Tuesday Wednesday again! This month’s topic, hosted by Adam Machanic, is “Crap Code”. We’ve all seen it, and we’ve all written it. Even me. Here’s one of my stories.
Once upon a time, not so long ago, I didn’t know much about T-SQL. I knew the difference between SELECT and DELETE, but the nuances of OVER() and the capabilities of CTEs were unknown to me. At the time, I was splitting my time between help desk calls and writing reports for a small company. The systems were old, but solid.
Most of my report requests came from the accounting department. The accounting system had a main table: DETAILS. This table had about 20 columns; most of them CHAR of varying lengths. This is where all our financial transaction data was stored.
As I started writing reports and becoming more familiar with T-SQL, execution time and plans, and our systems, I realized something: a lot of the “summary” reports were very slow. I couldn’t figure it out. Weren’t these simply aggregated reports, which were summing totals?
They were not.
The worst offender was a view, of a view, of a view, of a view, of a view. Each one summed or counted or averaged something different.
Now, I wouldn’t be writing this post if I could say, “The moment I realized this, I pulled out my cape, began re-writing all the queries, and saved the day.”
I did not.
I assumed they had been written that way for a reason, and they could not or should not be fixed. I continued to build reports based on them. I even wrote a couple other views based on them.
As time passed, and more data was added to the table, the report performance got worse. I knew something had to be done to fix it. At the same time, I was learning new T-SQL tricks. Eventually, I re-wrote these queries with a combination of stored procedures, functions, CTEs, and letting the reports do some of the aggregation.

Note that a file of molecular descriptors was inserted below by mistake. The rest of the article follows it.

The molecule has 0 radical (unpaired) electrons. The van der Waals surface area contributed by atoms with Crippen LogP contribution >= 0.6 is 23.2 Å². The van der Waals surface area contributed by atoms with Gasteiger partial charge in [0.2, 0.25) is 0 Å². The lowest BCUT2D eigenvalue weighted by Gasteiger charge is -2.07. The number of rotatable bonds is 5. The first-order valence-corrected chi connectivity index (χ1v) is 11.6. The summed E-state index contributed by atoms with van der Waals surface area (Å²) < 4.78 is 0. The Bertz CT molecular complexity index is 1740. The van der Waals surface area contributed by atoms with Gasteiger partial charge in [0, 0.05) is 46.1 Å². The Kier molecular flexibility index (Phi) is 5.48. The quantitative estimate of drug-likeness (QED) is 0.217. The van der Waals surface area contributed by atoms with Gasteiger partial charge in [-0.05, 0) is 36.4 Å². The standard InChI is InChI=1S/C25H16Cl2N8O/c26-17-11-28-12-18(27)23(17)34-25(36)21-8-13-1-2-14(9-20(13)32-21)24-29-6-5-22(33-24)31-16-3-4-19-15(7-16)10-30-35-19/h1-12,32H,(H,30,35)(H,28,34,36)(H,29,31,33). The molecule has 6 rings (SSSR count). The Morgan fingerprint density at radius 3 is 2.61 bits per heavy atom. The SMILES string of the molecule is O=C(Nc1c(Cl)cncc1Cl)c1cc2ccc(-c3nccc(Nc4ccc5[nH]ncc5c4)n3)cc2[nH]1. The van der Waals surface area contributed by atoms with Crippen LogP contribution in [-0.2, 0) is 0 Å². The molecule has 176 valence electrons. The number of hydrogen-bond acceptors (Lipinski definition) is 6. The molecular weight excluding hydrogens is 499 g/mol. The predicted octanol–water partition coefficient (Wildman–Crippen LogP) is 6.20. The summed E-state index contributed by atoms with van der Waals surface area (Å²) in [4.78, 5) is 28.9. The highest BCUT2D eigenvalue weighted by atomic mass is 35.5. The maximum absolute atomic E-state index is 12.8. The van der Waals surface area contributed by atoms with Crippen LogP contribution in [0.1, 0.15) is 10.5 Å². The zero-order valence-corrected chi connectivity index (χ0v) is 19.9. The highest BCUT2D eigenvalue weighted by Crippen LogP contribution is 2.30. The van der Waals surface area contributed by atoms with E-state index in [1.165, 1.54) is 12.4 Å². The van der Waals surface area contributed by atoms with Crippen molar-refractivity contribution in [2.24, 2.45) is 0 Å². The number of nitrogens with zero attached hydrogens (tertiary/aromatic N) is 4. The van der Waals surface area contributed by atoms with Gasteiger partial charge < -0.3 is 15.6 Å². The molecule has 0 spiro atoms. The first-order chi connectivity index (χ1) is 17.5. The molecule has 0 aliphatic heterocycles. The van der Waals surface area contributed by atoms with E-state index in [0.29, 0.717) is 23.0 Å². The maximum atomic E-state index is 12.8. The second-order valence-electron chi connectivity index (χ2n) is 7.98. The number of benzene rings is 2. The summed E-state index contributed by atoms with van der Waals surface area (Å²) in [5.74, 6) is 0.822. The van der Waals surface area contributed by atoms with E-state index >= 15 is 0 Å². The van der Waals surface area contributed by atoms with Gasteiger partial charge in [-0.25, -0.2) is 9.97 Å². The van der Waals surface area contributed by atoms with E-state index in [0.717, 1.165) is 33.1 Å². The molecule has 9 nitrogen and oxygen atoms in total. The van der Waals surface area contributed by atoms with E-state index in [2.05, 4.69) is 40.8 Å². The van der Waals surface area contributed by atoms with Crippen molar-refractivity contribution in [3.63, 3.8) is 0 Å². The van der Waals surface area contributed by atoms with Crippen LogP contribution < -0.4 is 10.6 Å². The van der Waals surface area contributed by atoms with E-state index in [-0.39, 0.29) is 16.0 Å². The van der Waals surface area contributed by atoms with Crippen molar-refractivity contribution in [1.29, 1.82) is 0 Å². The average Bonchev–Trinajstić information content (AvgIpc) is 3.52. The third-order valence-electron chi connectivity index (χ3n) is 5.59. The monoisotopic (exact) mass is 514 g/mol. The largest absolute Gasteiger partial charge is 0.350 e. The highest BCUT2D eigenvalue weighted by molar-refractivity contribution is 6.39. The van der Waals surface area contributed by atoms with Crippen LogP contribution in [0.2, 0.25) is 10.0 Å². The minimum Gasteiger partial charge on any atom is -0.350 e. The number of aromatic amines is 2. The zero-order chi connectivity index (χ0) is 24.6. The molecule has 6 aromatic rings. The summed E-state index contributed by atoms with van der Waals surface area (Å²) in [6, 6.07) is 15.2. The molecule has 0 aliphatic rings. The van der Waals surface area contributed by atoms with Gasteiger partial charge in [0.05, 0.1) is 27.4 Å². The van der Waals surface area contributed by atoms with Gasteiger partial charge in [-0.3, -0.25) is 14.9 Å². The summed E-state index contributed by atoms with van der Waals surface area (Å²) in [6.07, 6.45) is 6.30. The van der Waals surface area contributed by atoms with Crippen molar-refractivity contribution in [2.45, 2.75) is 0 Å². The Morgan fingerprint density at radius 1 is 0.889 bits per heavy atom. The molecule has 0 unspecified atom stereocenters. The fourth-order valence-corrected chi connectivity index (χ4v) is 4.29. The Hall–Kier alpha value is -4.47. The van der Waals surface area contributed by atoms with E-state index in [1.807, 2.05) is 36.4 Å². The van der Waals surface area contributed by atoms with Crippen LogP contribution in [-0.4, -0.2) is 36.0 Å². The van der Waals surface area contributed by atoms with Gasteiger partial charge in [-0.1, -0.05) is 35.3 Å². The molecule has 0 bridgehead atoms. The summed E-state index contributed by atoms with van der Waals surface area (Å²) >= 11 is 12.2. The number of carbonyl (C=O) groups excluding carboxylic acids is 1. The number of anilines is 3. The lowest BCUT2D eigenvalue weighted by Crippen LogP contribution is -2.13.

Results were still accurate. Performance improved. Users were happier. I still had my sanity, and I’d learned new things.
What I Learned, and Am Teaching You
First, nested views are usually terrible for performance.
Second, keep learning. Read blogs, read books, and attend presentations. You never know when something new you read or hear will solve a long-standing problem. It is good to have as many tools in your T-SQL tool box as possible.
Third, question everything. Ask “why?” If there is a business reason for the decision, it should be explained to you clearly. If it is something another DBA or developer built, they should be able to tell you why and walk you through their reasoning. If there is no business reason, or you’re told “just because” or “that’s the way it’s always been”, feel free to challenge it. Come up with a better way to do it.
We all make mistakes. The best thing you can do is learn from them.